Roughly a quarter of U.S. adults (27%) say they haven’t read a book in whole or in part in the past year, whether in print, electronic or audio form. https://t.co/vaxi6xFych— Pew Research Fact Tank (@FactTank) September 30, 2019
Monday, September 30, 2019
"The Buckshot Use of the Curved Question"
That would include me; depending on how you define "in part." I've read at several books, started more than a few novels, but none of it sticks with me at the moment or reminds me I "read a book" in the past 12 months.
Of course, I've read one helluva lot of books in my lifetime, and I find myself slowing down immensely of late. Like TV crime shows or medical shows or any TV drama, for that matter, everything has the same pattern and the same conclusion, or a lame gimmick in lieu of real insight into the human condition (Frankenstein's monster now is an excuse for lurid violence; vampires for soft-core porn or, more likely, grotesque violence). In other words: been there, done that.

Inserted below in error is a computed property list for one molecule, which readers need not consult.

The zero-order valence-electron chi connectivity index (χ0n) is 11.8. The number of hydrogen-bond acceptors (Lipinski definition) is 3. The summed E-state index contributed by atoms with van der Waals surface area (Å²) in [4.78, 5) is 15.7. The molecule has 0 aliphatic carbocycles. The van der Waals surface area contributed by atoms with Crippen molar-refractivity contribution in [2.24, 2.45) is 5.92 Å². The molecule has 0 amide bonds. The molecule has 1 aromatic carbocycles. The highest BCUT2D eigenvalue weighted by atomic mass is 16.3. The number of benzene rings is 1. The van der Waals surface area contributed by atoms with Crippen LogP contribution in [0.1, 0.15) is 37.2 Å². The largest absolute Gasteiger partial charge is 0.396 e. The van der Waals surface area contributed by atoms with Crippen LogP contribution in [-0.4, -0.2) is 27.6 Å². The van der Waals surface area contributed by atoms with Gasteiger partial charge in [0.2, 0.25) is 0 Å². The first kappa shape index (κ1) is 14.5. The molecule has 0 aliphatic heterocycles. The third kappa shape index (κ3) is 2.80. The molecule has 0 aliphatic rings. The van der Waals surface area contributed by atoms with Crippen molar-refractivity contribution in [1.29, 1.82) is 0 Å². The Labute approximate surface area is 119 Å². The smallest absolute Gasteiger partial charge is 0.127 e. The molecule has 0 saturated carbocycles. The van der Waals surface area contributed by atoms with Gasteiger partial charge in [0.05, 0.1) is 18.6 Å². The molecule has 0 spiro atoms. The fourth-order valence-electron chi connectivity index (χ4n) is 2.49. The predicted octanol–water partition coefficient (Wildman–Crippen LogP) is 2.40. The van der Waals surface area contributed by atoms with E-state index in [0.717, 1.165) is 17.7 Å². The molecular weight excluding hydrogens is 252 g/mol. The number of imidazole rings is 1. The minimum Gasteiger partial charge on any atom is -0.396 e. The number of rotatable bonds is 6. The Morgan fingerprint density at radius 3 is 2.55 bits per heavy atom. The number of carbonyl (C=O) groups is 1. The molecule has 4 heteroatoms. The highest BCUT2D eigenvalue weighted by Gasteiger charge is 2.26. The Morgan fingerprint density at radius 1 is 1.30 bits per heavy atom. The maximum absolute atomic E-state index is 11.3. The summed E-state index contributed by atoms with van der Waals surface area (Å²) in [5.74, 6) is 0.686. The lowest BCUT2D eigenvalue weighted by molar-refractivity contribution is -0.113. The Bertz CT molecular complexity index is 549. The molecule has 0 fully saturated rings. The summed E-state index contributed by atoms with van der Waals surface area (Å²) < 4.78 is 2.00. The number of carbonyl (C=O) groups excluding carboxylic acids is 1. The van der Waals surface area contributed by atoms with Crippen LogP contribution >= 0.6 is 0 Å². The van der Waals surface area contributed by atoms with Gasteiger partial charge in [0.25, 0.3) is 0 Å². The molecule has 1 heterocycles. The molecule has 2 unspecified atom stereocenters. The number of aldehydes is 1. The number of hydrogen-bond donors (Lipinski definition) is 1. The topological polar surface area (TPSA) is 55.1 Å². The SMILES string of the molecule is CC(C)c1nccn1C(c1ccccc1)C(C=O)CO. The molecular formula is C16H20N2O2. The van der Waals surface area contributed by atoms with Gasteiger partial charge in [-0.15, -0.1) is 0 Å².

And new insights into things I'm interested in, matters philosophical or theological? Don't find a lot of that, either. For example, I plucked Gustavo Gutierrez' The Truth Shall Make You Free off the bookshelf and started reading where it fell open, a point I'd apparently read before because I'd marked a passage or two. Good, solid, Jesuitical thinking about liberation theology. I read it again with renewed interest from that point, about mid-way through the book. It kept my attention for days, when I could get back to it. Then the vein of gold petered out, and I lost interest. I may finish the whole book someday; then again, maybe not. Maybe I'm old and my brain is tired; or maybe the world is stupid, and I've sucked dry all the good thinking there is to be had.
Mostly I think it's the latter, but believe in my heart of hearts it's the former.
Still, numbers don't begin to tell any tales.
Posted by Rmj at 11:39 AM